It being the summer, it’s wedding season. I admit, it’s also less than a fortnight to my own wedding, and I’ve tried to avoid doing productive things like find a florist by diving into the coolest wedding traditions I can find, more obscure gems than just breaking a glass. There are lots of amazing ones that you can’t seem to find on the Internet, which seems mostly focused on explaining for the 613th time what a chuppah is. And so, here a few favorites I have gleaned:
Helping your friends find a match
Throwing a bouquet to give luck in finding a match is way too limited. Why leave that up to chance, when your most deserving, most eligible friend has to miss out because they didn’t play sports in High School? Jewish weddings are peppered with chances to distribute matchmaking mazel, and what’s more, the bride has the power to pick the recipients.
For example, in Ashkenazi tradition, women don’t wear jewelry under the chuppah during the ceremony. The sweet explanation is that a couple is marrying for partnership, not material gain, but this may also be because a formal part of the ceremony is the giving of a ring; it may be “legalistically” confusing for the bride to have other jewelry at the time she receives the ring.
But of course you’re going to wear jewelry at your wedding, so what do you do? Right before the ceremony, the bride may remove all of her other jewelry and give it to friends to hold. Those who have the honor of holding this jewelry are said to have extra luck in finding a spouse of their own.
The same applies to Jewish weddings where a plate is broken before the ceremony. If you can get a shard (careful with that!), more good luck.
Another one is that after dinner, the bride and groom share a drink of wine during birkat hamazon (grace after meals). If you can get a sip of that too, you share in their luck (and germs).
Plus, some brides pray the morning of their weddings, and collect names of people who want matches, healing, et cetera. Apparently, her prayers are super potent that day. Get in on that.
In some Sephardic and Mizrahi traditions, before her wedding, a bride is adorned with henna, in a layered and deeply meaningful event. This can include drumming, ululation, and fertility rituals. Also, henna body art is absolutely stunning.
DEMONS DEMONS DEMONS
It is absolutely amazing how much of Jewish wedding traditions involve fear of demons. Of course, the famous play The Dybbuk involves a bride suffering demonic possession, but her position as newlywed was not only chosen to create high drama. Demons in Judaism famously love ruining happy moments (babies pre-bris are also vulnerable), so you have to be ON GUARD for about a week up to the big day, or something terrible and demonic (e.g. possession) will occur.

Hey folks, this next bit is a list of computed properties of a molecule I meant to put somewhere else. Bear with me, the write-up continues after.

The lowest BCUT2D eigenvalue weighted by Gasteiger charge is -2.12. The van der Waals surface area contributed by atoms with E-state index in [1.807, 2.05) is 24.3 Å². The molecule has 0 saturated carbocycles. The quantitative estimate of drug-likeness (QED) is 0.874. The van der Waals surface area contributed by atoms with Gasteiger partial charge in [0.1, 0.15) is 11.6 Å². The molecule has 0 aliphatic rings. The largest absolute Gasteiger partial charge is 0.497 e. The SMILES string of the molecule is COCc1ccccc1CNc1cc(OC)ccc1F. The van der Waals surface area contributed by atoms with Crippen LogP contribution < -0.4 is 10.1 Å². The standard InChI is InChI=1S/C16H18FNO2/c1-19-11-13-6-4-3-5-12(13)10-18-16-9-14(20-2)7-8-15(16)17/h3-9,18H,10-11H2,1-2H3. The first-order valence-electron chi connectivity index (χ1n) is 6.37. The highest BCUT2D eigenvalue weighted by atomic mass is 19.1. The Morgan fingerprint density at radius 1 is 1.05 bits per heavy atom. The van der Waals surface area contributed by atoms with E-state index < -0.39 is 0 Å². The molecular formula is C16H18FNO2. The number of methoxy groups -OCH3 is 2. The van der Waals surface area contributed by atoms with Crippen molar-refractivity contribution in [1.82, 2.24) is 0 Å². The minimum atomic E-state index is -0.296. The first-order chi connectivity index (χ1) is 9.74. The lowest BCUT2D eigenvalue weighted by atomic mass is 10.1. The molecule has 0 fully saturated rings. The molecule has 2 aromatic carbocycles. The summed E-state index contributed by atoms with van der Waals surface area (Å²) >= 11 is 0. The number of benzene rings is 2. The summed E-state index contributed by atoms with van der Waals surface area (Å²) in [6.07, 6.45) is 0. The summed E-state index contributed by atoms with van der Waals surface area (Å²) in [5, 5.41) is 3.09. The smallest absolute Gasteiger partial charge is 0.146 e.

A lot of the Jewish rituals you do know have alternate explanations based in demonology. Carrying candles (like in Fiddler on the Roof)? Demons hate light. Marrying under a canopy? Protect the couple from demons. Breaking a glass? Demons hate that sort of thing, apparently. Circling your spouse-to-be at the start of the ceremony? Creating an anti-demonic force-field. The above-mentioned henna party? It also protects against demons!
But maybe my absolute favorite has been the role of bridesmaids in the wedding. I’ve heard a lot of variations on this custom, but the gist is that you can’t leave a bride alone, and therefore vulnerable to dybbuks or other nasties. Some say that for a week before the wedding, the bride needs constant surveillance, perhaps by a friend or family member serving as a bridesmaid. At the very least, the night before her wedding, a bride should not sleep alone (one friend had to share her sister’s bed to protect her for this very reason).
Imagine the movie Bridesmaids crossed with Ghostbusters— Kristen Wiig is in both after all, and has a Jewish boyfriend. She should definitely star in a movie about a friend asked to serve as maid of honor for her Jewish friend’s wedding, only to find out that fighting demons comes with the job description.
Hollywood, call me.
If you have other great Jewish wedding traditions, please comment below, or tweet us @Jewcymag!
Images: Still from film The Dybbuk. Henna image via Pixabay.